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HENRY BRANNOLTE died at his home in Wisner, Nebraska on November 17, 1980 when his house was destroyed by fire.

In 1926 Henry purchased a used airplane named 'Travelair', manufactured in Wichita, Kansas at a plant which later was bought out by Cessna. The light blue plane was number 1800 and had an all steel framework fuselage. He had. a commercial license and took passengers for rides.

Henry started barnstorming in 1927 as well as stunt flying in Kansas, Nebraska and South Dakota.

Henry sold his airplane in 1928 and devoted his entire time to blacksmithing and carpentry. At times he made intricate machine parts that were hard to buy. He owned several automobiles but preferred to ride a motorcycle.

Henry began collecting old machinery and antiques that people had discarded. He preferred to trade his work for old things folks were not using any more, but would charge reasonable rates when necessary.

He owned two Reeves engines, #7381 and #7720, both of which were 20 HP, simple. They are pictured and described on pages 73 and 74 of my book 'Historical Stories about Reeves Engines.'

Henry bought these steam engines in his own neighborhood in the 1930s and drove them home. I offered to buy his engines at one time and he replied that he couldn't sell them as his cabin was anchored to them to keep it from blowing away. He worried during World War II that the government might confiscate his steam engines for scrap iron.

When I went to the sale of his antiques in December, 1980, I found that Henry had wrapped his Reeves engines in oil and boxes, protecting them from the elements to the extent that they were about as good as new.

Henry liked living along among nature in his later years and enjoyed showing off his antiques to all interested. He never believed in the new fangled things of today.

It is strange to say that this man who courted disaster in the skies of his youth found it in the peace and quiet of his own home when it was destroyed by fire.

Submitted by Haston L. St. Clair, Box 140-A, Holden, Missouri 64040.

JOHN FLOYD KING, 70, Kings, Illinois, died March 28, 1981, at 9:45 p.m. from a massive heart attack at his lifetime home where he was born. His sudden death came as a great shock to his family, neighbors, friends and steam show associates. He was a member of First United Presbyterian Church of Kings, and a charter member of North Central Illinois Steam Power Show, which he helped organize. The annual steam show was held on the King farm several years prior to 1974, at which time the annual show was moved to a permanent site at Hickory-Oaks Farm, two miles east of Davis Junction, Illinois.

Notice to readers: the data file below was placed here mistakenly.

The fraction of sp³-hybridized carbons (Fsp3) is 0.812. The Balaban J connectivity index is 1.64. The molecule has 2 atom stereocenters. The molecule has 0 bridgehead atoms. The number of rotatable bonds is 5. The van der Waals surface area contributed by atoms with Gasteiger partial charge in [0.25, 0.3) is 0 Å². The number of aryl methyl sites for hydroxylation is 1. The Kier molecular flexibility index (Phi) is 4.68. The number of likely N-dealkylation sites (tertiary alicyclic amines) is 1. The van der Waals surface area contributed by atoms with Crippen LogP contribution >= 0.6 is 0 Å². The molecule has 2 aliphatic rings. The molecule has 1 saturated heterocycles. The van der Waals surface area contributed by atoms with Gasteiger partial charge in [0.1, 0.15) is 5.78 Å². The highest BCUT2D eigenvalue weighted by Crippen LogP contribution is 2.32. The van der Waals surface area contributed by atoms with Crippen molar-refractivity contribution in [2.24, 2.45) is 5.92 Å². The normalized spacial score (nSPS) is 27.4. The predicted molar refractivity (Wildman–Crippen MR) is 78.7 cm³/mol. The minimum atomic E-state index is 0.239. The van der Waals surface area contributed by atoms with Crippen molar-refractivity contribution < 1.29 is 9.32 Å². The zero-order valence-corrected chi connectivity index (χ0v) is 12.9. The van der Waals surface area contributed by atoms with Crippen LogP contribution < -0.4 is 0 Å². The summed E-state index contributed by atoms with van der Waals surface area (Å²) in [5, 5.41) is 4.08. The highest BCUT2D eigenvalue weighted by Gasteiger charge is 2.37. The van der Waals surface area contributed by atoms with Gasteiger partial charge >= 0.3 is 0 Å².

Mr. King, commonly known as Floyd, was a lifetime farmer until his retirement from farm work about four years ago. He was the fourth King generation farmer tilling the King Centennial Farm. His son, Dale King, is now farming the ground. Early in life the King families farmed with steam engines and did their threshing that way. Floyd always enjoyed the sound of steam engines and the whistles. He was the operator of George Hedtke's 50 HP Case steam engine annually at steam shows since 1962. Floyd will be greatly missed by his family members, the North Central Illinois Steam Power Show membership group, and others who learned to know him through steam show reunions throughout many states.

Submitted by Emit Svanda, Box 111, Davis Junction, Illinois 61020

CURTIS B. CORBIN, 66, died March 16, 1981 after a short illness. A native of Adams, Kentucky, he was a retired truck driver for Time/D.C. He was a member of the Methodist Church and the Tennessee-Kentucky Threshermens Association. After retiring, Curt drove the lowboy and hauled the engines for our show. He was one of the best in the business and a great help in operating the engines and keeping them running. He was raised on steam as his father owned a 13 HP Nichols & Shepard engine. He lived on a farm until starting to work for the trucking company. One time he was 22 hours hauling a 65 Case engine to the show because of break downs. After unloading the engine he was helping at the saw mill. He was truly an iron man. He was a Mason, member of both York and Scottish Rites, the Eastern Star and Al Menah Shrine Temple. He drove the van for carrying crippled children to and from the Shrine Hospital at Lexington, Kentucky, which was close to his heart. As the Shriners say, 'No man ever stood so tall as when he stoops to pick up a crippled child. He will be missed by his family, to whom he was devoted, his church, his Masonic affiliations, this association to whom he gave so much and his many friends.

Submitted by Billy M. Byrd, 369 S. Harrig Street, Madisonville, Kentucky 42431.